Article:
public String greet(String name)
return "Hi, " + name + ", welcome to Web services World!!!";

As you can see it is a very simple Java class with just one method. It accepts a String parameter called ‘name’ and returns a String value. 

Now save all the files and build the project. (Project --> Build Project)

Then run the Axis2 Service Archiver Wizard. (File --> New --> Other --> Axis2 Wizards --> Axis2 Service Archiver)

Browse and specify the class file location of your project. Generally this is the ‘bin’ folder in your top level project folder. Also check the ‘Include .class files only’ check box (“this is not really necessary, but then again why take any risks right?”) and click ‘Next’.

Next window allows you to specify a WSDL for the Web service. Since we don’t have a WSDL for our service simply check the ‘Skip WSDL’ check box and click ‘Next’.

You can add any additional Java libraries required to run the service from the next Window. Since we don’t need any additional libraries for our service simply click ‘Next’ to proceed. (However if you want to add any additional libraries just enter the full path of the library and click ‘Add’. You may add any number of libraries in this fashion.)

Next window deals with the service.xml file which is important when it comes to deploying the Web service. In this case we will get our service.xml file auto generated. So check the ‘Generate the service xml automatically’ and click ‘Next’ to continue.

Now you can specify the Java class that you want to expose as a Web service. Type the fully qualified name of the class (in my case it is testws.MyFirstWS) and click ‘Load’. The methods of the class should appear in the area below. Select the methods you want to be in your service. Also at the top most text box you can specify a name for your Web service. This name will be displayed to the external parties so best to pick a nice and cool name.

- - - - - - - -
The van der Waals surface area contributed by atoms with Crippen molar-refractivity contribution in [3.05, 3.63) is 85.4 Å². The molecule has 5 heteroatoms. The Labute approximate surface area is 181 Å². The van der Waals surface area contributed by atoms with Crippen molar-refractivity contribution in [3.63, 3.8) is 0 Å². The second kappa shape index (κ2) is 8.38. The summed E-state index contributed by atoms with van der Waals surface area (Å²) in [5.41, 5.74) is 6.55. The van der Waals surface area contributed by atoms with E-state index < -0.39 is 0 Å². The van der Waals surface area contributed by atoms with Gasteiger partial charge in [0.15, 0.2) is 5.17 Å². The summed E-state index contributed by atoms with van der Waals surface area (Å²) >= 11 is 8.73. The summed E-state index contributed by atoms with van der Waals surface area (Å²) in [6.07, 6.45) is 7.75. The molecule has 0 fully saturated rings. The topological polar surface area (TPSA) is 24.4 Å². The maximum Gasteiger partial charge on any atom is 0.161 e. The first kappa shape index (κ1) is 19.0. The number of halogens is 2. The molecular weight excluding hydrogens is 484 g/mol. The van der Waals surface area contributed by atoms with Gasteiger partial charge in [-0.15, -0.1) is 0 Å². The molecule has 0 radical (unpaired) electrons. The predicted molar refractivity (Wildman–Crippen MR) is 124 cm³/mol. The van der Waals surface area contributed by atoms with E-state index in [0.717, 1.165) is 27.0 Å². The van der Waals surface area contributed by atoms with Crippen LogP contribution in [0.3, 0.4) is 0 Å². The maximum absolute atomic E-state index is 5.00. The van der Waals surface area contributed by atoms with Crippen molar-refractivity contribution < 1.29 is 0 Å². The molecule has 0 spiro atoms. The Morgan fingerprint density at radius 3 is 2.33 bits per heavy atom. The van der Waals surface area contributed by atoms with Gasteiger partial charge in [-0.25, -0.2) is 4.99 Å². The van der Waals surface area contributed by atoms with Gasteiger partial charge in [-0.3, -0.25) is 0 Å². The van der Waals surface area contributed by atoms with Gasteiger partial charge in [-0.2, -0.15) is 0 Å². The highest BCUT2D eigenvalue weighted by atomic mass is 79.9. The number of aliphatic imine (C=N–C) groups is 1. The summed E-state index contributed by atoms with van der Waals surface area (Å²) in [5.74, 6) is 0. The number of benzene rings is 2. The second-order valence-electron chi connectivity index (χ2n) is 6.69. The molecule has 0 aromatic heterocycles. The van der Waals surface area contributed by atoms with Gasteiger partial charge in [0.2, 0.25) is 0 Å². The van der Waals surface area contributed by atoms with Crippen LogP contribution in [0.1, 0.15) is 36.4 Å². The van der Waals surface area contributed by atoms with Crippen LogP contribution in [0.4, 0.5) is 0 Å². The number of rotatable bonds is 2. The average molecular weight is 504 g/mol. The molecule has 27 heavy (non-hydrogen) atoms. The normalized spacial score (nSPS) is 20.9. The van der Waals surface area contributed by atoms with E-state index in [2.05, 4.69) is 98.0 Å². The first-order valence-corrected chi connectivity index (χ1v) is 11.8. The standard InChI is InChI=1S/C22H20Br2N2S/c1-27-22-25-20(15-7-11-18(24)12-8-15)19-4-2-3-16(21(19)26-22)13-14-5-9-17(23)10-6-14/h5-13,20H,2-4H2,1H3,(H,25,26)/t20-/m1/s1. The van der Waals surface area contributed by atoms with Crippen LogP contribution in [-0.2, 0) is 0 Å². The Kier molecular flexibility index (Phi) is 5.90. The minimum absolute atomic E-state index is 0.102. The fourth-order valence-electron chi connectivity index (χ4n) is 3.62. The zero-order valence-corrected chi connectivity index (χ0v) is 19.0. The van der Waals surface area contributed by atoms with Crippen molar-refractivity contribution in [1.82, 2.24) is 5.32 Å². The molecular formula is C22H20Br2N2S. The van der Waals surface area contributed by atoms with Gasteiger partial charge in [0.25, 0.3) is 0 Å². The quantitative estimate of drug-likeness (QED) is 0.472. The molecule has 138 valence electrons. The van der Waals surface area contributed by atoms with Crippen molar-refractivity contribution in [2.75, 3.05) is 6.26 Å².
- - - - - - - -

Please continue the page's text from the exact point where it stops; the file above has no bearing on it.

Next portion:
Finally specify a name for the service archive file that will be generated and also a location to save it. Click ‘Finish’ to exit the wizard. If everything went right Eclipse will display a message box saying ‘Service archive generated successfully!’

Now browse to the location you specified in the last step of the wizard. A file with the name you specified and an .aar extension will be there. This is the service archive file of your Web service and you are going to need this file to deploy the Web service. Service archive files are in a way similar to compressed .zip files. They are collections of other files. Mainly it consists of the class files and the service xml.

Now it’s time to put the service on-line. If you are using WSO2 WSAS simply start the server, log on to https://localhost:9443 using your web browser and sign in to the WSAS management console. The default username and password are ‘admin’ and ‘admin’. Click on ‘Services’ and Click on ‘Upload service artifact’ which is the top most link in the page. Browse to the location of your .aar file and click ‘Upload’. WSAS will display a message saying the service archive has been uploaded. (WSO2 WSAS supports hot deployment. So there is no need to restart the server.)

If by chance you are using Tomcat or Axis2 standalone server to deploy Web services copy the .aar file manually to the ‘webapps’ directory of your Tomcat or Axis2 installation. Then restart the server.

So that’s basically it. You have created and deployed a Web service. You can access service by logging into the WSAS management console and clicking on the ‘Services’. Your service will be listed their along with other Web services. Now you can do a lot of things with it. WSO2 WSAS gives you a whole bunch of features to play around with deployed Web services. You can view the WSDL of your service, generate clients for it and even try it out on-line using the WSAS 'Try It' feature.

You can directly invoke the service and test it if you want. Open a browser window and log on to http://localhost:9443/services//greet?name=

If you get a result similar to the following you have done right. It means your Web service is up and running and also it is working without any faults. So pat on your back and be proud of yourself.

Wow!!! Wasn't that easy? Well that's mainly because we used a very powerful IDE to develop the service and a feature rich application server to deploy it. If we had to do everything manually this would have been a pain in the butt. I think we really should appreciate these software tools and the people who have put in a lot of effort to create them.